The recommendation was that chemotherapy should start as soon as possible after randomisation. Detailed dose modifications for each regimen were listed in the protocol, but generally, patients only received chemotherapy if they had an adequate blood count (total white blood cell count >3000 cells per μL, neutrophils >1500 cells per μL, and platelets >100 000 cells per μL) and if there was no clinical evidence of infection. For patients allocated to ASC plus MVP, the criteria also included no renal toxic effects, severe constipation, or ototoxicity. In the management of haematological toxic effects (and hepatic toxic effects in the ASC plus vinorelbine group), the protocol recommendation was that chemotherapy be delayed for 1 week, and the patient then be reassessed. Clinicians were free to provide non-protocol treatment at any stage if it was felt to be in the patient's best interest, although such patients remained in the trial for follow-up and analysis.

Local research staff completed reports to cover the baseline assessment (before randomisation), pathology, chemotherapy (if allocated), and follow-up (every 3 weeks to 21 weeks after randomisation, and then every 8 weeks thereafter). Reports included details of treatment, blood counts and other relevant tests, tumour response, performance status, and details of symptoms or adverse events. We formally assessed tumour response by CT scan at 15 weeks using RECIST (Response Evaluation Criteria in Solid Tumors) criteria modified (as suggested by Byrne and co-workers) because of the diffuse nature of mesothelioma, measuring the thickness of circumferential pleural tumour at three or more separate levels on transverse sections.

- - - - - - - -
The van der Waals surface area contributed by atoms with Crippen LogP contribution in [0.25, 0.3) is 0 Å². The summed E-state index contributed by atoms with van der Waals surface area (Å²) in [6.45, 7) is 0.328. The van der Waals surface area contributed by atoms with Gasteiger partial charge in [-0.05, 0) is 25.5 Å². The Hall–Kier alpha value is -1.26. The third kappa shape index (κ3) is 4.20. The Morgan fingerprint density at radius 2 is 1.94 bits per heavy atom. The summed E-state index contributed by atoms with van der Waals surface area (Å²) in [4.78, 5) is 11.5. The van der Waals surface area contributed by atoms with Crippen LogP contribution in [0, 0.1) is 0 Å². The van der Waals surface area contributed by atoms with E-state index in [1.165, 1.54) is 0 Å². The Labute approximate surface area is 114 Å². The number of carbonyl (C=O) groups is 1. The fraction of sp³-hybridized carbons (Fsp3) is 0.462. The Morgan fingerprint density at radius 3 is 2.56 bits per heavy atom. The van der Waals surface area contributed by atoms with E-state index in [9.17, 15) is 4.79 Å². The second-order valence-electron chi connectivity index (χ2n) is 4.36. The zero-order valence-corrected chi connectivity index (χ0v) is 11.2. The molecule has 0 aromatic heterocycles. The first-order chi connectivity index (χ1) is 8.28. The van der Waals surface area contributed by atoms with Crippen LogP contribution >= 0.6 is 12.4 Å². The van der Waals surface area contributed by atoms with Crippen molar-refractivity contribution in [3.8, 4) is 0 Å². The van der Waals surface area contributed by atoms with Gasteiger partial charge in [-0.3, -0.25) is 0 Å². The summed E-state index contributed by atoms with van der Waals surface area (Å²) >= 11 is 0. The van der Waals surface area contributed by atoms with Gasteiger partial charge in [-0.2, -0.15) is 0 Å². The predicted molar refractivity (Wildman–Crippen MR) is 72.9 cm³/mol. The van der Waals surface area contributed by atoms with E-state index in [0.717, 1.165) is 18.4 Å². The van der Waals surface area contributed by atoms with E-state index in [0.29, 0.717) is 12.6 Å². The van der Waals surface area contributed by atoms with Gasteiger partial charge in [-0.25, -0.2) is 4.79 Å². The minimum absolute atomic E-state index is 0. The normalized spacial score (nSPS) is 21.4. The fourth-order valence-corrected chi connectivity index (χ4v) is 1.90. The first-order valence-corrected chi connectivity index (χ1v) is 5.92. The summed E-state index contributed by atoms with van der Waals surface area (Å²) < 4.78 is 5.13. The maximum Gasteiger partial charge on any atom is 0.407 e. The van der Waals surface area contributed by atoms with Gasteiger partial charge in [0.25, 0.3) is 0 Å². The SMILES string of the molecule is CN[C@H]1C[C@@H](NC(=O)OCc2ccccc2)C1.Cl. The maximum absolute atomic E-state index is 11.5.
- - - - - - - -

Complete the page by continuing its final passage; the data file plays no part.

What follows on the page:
We asked patients to complete the EORTC (European Organization for Research and Treatment of Cancer) core quality-of-life questionnaire (QLQ-C30) and the lung cancer module (LC13) at baseline and at every subsequent assessment. Since one of the main aims of treatment was the control of common presenting symptoms (particularly chest pain, breathlessness, malaise, and sweating), and since the EORTC questionnaires did not include an item on sweating, this additional question was added.

Statistical analysis

The primary outcome measure was overall survival; secondary outcome measures were symptom control, toxic effects, quality of life, tumour response, and progression.

With an estimated median survival in the control group (ASC alone) of 9 months, the trial was designed to detect an improvement of 3 months (ie, to 12 months) in the ASC plus MVP and ASC plus vinorelbine groups. A total of 840 patients (280 in each group) was needed to detect this difference, with 512 events (deaths) in both comparisons (ASC vs ASC plus MVP, and ASC vs ASC plus vinorelbine) with 5% significance and 90% power. This number of patients was also considered sufficient to reliably detect differences of half a standard deviation between ASC and the two chemotherapy groups in terms of symptom control and quality of life, with 90% power. We aimed to accrue patients within 4 years.